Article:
Rocket isn't trying to have more than Docker, it's explicitly trying to have less. Rocket was started because the authors thought that Docker was losing sight of it's original mission and becoming bloatware. I've not used Rocket at all, but I'm having to implement Docker in production. As an ops guy rather than a dev, I'm finding a lot of rough edges.

One example: I was away from the office a couple of days ago and one of the devs had to push to our staging servers instead of me. He logged in, and couldn't pull the image from dockerhub. Error message said the image was not found, which was demonstrably wrong, because he could pull it to his own machine. You just have to know that "image not found" can mean both "image not found" and "you haven't run 'docker login' yet" - that image not found error is given as an auth error message!

There's stuff like this all through Docker, and I can see where the Rocket guys are coming from - Docker is spread too thin trying to do too much. Lots of corners get cut.


> that image not found error is given as an auth error message!

404s are pretty common for that. Github, for example, returns "not found" pages for repos you can't access.

Edit - however the login process is quite awkward, though set for improvement.


If only there were a separate error code to specifically indicate an authentication problem that could be returned...


Github don't use the error code because to do so would leak information about the names of private repositories.


It would be more correct, then, to signal an authentication error for all nonexistent-and-or-private repos. After all, you aren't authorized to know whether a repo exists by that name or not... whether or not one actually does. (This would also imply that organization owners (and Github CSRs and ops staff) would simply bypass that check, falling through to a check only for existence, where it would be appropriate to return 404.

A similar reasoning is behind why you get a 403, not a 404, when you try to get the index of an empty S3 bucket. Sure, it doesn't exist—but you're also not allowed to know that.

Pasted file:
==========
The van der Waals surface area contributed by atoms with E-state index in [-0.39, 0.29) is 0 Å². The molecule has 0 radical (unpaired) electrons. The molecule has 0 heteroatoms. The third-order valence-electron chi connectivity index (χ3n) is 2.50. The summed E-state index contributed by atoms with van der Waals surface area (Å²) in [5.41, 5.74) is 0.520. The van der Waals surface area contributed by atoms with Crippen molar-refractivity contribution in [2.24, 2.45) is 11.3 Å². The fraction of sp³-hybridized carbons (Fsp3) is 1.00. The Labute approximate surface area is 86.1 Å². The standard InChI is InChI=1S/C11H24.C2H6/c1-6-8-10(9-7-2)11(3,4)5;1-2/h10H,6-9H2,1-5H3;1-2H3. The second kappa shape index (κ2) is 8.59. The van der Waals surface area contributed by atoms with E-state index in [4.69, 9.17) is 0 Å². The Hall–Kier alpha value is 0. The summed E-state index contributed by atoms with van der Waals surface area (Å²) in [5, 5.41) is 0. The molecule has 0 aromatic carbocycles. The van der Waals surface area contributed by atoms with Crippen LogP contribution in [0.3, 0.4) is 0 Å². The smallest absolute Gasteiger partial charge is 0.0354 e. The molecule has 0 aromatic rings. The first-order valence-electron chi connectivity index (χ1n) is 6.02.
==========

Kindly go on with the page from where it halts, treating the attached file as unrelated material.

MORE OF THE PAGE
Showing 404 to hide the existence of a resource is specifically called out as a suitable use in the RFCs:

     The 404 (Not Found) status code indicates that the origin
     server did not find a current representation for the target 
     resource or is not willing to disclose that one exists.
http://tools.ietf.org/html/rfc7231#section-6.5.4


This being said, 403 is also valid in that same RFC, and makes more sense. "You are not authorised to know the status of this item" is more informative and less misleading than "This item doesn't exist". Everything should be auth-restricted by default (deny-by-default), except for items intentionally made public.

In my example above, a 403 gives the correct nature of the fault without revealing any hidden information, whereas a 404 is demonstrably misleading.


> "You are not authorised to know the status of this item" is more informative and less misleading than "This item doesn't exist"

Well the RFC says a 404 basically means "this item doesn't exist, or I can't tell you if it does". If you ignore part of the definition, then sure, it doesn't make sense. Including that last part, then of course it makes sense for this case!

If you returned 403's, I can see people complaining that they should have access to their own images and they've logged in and checked their password/etc only to find out they've spelled the name wrong. A 403 also does not seem, to me, to cover the case where an item does not exist but a 404 definitely covers the case where it exists but can't disclose that fact.